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Survey: Most Digital Health Users Are Not Using EHRs to Manage Their Health

May 2, 2016
by Heather Landi
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About 60 percent of consumers who use digital health tools say they have an electronic health record (EHR), yet only 22 percent of these patients are accessing EHRs to help make medical decisions, according to a survey by HealthMine.

According to the survey, 40 percent of consumers polled do not have an EHR, and of the 60 percent who do, more than half only access it to “stay informed.”

While 71 percent of consumers who participated in the survey said they are able to access their EHR when they need to, 29 percent who say they do have an EHR report that they are getting very little benefit from it. Specifically, 15 percent reported that it is difficult to understand the information contained in the EHR, 10 percent said they don’t review the information in the EHR and 4 percent said they can’t access it or don’ know how to access it.

When examining what type of information patients have access to, more than two-thirds (69 percent) can access lab work and blood results and 60 percent can see prescription medical history. And, while 55 percent have access to billing information, less than half (44 percent) do not have access to all the information that their provider sees. And, only 47 percent can access the physician notes.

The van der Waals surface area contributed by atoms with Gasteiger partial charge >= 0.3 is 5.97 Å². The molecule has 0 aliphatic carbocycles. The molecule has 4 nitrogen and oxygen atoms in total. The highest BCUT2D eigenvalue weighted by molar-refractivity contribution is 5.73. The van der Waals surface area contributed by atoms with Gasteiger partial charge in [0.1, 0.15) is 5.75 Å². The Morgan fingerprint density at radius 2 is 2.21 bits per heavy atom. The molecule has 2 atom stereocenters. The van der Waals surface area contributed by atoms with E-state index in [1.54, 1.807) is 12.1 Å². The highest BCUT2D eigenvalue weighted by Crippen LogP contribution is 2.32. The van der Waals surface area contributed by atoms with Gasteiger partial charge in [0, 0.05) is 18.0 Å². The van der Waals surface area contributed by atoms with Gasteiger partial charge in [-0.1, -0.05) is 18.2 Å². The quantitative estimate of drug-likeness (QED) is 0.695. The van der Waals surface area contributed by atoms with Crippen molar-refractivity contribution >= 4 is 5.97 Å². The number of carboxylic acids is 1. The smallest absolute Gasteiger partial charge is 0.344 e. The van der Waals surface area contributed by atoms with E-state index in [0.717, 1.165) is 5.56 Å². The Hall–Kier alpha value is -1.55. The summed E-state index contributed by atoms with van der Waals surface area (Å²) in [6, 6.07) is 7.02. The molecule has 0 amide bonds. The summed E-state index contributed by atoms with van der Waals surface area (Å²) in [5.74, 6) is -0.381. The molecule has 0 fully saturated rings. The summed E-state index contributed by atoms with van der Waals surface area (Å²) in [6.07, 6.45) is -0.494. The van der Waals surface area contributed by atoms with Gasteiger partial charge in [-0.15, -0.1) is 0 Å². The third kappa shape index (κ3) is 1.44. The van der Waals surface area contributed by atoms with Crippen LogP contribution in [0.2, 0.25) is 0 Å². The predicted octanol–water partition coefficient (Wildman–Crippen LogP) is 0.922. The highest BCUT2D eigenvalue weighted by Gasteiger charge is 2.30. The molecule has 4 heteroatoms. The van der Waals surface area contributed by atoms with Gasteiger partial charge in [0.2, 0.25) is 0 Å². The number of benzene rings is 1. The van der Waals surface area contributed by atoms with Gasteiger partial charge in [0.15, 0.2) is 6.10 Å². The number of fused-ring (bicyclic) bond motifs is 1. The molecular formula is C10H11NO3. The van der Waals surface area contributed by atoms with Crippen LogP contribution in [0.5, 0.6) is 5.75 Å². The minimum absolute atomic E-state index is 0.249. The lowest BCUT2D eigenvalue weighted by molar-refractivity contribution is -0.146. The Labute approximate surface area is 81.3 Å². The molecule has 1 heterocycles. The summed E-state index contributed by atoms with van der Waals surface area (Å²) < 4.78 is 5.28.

In addition, 43 percent can access their immunization status and only 35 percent can see X-rays or nuclear imaging results.

Bryce Williams, CEO and president of HealthMine, a consumer health engagement vendor, said that electronic health records are still in the early phases of consumer adoption and have the potential to engage consumers more directly in managing their health. “Wellness programs can help bridge the gap between EHR adoption and understanding by making the information both meaningful and actionable for patients.”

In recent years, there has been a push in the healthcare industry to accelerate information sharing between patients and providers with initiatives such as the OpenNotes movement, which allows patients electronic access to their providers’ notes in their medical records.

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